Clifton Cottage August 2009
Clifton Cottage stands in Church Street, immediately north-east of Holly Cottage. It is quite an imposing pale pink rendered property almost directly on the road. Bedfordshire and Luton Archives and Records Service is fortunate to have early deeds to Clifton Cottage, deposited in 1976 [X524].
The earliest deed, dated 1638 [X524/1], is a conveyance of a cottage and an adjoining acre of land by Arthur Henstocke of Clifton, cordwainer (shoemaker) to the Rector, Isaac Bedford. The cottage is described as being occupied by Henstocke and with a house of Frauncis Haus, widow, north-east, a close of Margaret Chambers, widow, south-west, the common street south-east and a "common lane leading to the church of Clifton" north-west. The latter reference suggests a footpath running on as a continuation of Pedley Lane, north-east to the church. Isaac Bedford died in 1662 but the year before his death he conveyed the cottage, now occupied by William Suresbye, to his second son, Samuel [X524/3]. Soon after the death of their father Samuel conveyed the cottage and its acre of land to William Buckby of InnerTemple, London for £120 [X524/4-5].
There is then a gap in the deeds until 1791 when George Edwards of Henlow [who also owned Clifton Grange] conveyed the cottage and its adjoining acre to George Neale of Old Warden for £100 [X524/6]. The deed notes that Edwards' father, also George, purchased the cottage from Thomas Medlycott, George Hill and his wife Ann Barbara and John Hill and his wife, Elizabeth - the two women being daughters of Ann, late wife of Thomas Medlycott, Ann having been the only daughter of Richard Buckby, son of William Buckby.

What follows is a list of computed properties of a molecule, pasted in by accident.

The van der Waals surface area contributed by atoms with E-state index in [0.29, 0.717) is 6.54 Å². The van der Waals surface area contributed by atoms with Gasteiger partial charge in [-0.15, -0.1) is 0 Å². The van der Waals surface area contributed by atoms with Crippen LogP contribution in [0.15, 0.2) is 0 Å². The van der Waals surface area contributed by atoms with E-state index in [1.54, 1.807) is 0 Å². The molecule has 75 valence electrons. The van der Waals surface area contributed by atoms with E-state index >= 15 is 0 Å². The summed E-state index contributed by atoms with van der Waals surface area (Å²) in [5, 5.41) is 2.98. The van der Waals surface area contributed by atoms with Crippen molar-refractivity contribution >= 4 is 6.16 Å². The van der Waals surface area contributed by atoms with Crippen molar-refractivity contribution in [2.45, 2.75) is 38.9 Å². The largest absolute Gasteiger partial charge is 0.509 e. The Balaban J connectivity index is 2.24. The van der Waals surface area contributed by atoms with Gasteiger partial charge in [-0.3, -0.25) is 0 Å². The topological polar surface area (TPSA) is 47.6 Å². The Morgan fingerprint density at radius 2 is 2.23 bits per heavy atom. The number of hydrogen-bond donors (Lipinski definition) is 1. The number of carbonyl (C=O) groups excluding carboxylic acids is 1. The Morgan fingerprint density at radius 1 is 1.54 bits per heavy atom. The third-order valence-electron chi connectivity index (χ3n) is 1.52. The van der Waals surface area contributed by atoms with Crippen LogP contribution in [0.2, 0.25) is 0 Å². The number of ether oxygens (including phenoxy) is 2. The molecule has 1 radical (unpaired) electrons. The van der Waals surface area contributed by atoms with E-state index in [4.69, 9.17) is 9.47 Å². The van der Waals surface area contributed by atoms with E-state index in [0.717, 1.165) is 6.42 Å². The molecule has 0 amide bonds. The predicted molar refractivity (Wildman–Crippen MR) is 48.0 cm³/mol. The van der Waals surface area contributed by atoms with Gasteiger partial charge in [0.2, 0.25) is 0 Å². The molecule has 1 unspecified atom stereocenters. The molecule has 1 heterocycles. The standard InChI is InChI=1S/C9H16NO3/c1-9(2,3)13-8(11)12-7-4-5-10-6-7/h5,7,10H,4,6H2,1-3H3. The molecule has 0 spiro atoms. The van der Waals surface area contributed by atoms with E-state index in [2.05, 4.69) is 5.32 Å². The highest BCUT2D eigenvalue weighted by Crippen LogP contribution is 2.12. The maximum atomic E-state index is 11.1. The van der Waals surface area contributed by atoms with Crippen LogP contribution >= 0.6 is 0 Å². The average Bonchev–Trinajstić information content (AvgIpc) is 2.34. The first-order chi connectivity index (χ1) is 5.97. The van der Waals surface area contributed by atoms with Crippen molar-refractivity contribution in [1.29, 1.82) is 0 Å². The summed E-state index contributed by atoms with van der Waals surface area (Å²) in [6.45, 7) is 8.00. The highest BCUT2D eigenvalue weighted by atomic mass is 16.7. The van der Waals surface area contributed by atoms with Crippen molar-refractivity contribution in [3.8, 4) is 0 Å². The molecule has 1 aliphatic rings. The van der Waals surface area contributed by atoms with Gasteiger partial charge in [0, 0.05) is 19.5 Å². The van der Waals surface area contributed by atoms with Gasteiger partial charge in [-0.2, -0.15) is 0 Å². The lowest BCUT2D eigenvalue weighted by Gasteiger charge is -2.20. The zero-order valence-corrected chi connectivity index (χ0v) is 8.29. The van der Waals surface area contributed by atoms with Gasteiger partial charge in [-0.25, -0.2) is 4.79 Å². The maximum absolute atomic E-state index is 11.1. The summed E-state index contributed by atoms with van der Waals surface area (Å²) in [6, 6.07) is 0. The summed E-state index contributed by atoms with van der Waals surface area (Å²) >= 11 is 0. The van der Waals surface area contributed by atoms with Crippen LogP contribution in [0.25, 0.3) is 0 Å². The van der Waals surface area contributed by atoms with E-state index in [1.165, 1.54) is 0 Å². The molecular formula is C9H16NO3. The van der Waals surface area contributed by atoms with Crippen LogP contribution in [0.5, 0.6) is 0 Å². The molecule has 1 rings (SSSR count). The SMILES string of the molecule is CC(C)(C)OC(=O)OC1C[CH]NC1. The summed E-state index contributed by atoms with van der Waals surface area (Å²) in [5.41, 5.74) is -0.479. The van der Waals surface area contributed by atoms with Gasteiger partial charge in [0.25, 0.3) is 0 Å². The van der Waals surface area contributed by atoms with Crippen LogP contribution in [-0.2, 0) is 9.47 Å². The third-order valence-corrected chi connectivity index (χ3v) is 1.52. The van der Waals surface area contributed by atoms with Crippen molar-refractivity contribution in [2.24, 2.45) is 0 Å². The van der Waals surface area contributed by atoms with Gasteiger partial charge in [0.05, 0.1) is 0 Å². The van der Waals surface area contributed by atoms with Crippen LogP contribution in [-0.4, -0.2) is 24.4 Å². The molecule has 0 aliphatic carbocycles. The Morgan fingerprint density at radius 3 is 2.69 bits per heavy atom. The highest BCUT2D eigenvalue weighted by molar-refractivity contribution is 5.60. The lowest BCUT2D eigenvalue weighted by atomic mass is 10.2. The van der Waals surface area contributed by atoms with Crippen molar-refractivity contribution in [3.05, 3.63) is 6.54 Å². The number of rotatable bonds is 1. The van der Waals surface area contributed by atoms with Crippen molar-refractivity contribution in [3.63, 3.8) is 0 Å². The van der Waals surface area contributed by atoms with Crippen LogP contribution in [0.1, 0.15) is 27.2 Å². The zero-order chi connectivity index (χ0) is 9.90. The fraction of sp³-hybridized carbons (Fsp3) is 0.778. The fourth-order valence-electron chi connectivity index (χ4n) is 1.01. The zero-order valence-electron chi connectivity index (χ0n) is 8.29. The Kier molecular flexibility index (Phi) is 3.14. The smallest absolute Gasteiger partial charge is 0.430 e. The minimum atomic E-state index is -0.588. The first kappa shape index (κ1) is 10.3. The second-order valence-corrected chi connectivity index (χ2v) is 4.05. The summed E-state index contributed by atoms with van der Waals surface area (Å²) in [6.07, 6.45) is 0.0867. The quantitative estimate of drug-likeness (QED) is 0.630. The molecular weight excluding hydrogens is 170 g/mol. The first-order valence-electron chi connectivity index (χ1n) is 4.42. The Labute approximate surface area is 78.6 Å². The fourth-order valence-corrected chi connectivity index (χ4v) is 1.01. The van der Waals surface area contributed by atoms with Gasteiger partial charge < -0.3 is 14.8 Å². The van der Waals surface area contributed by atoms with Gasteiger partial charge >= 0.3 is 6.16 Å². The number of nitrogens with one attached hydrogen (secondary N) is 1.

The next record of Clifton Cottage is not until The Rating and Valuation Act 1925, which specified [Section 19 (1)] that every piece of land and property in the country be valued to determine the rateable value. Clifton, like most of Bedfordshire, was assessed in 1927 and the valuer visiting Clifton Cottage [DV1/C207/123] noted that the owner and occupier was W. J. Sinclair. The cottage stood in 1.241 acres.
The roughcast and slate building comprised two reception rooms, a kitchen, hall and scullery downstairs with four bedrooms, a dressing room and a bathroom upstairs. The valuer noted that there was a verandah passage at the back and that the rear comprised two bays up and down, the front just one. He also noted that the building had once been several cottages but was now just one.
A roughcast and slate garage stood outside along with a store house attached to the cottage/ the large garden included a tennis lawn. The valuer commented: "Very nice place. Old House added to - cream roughcast".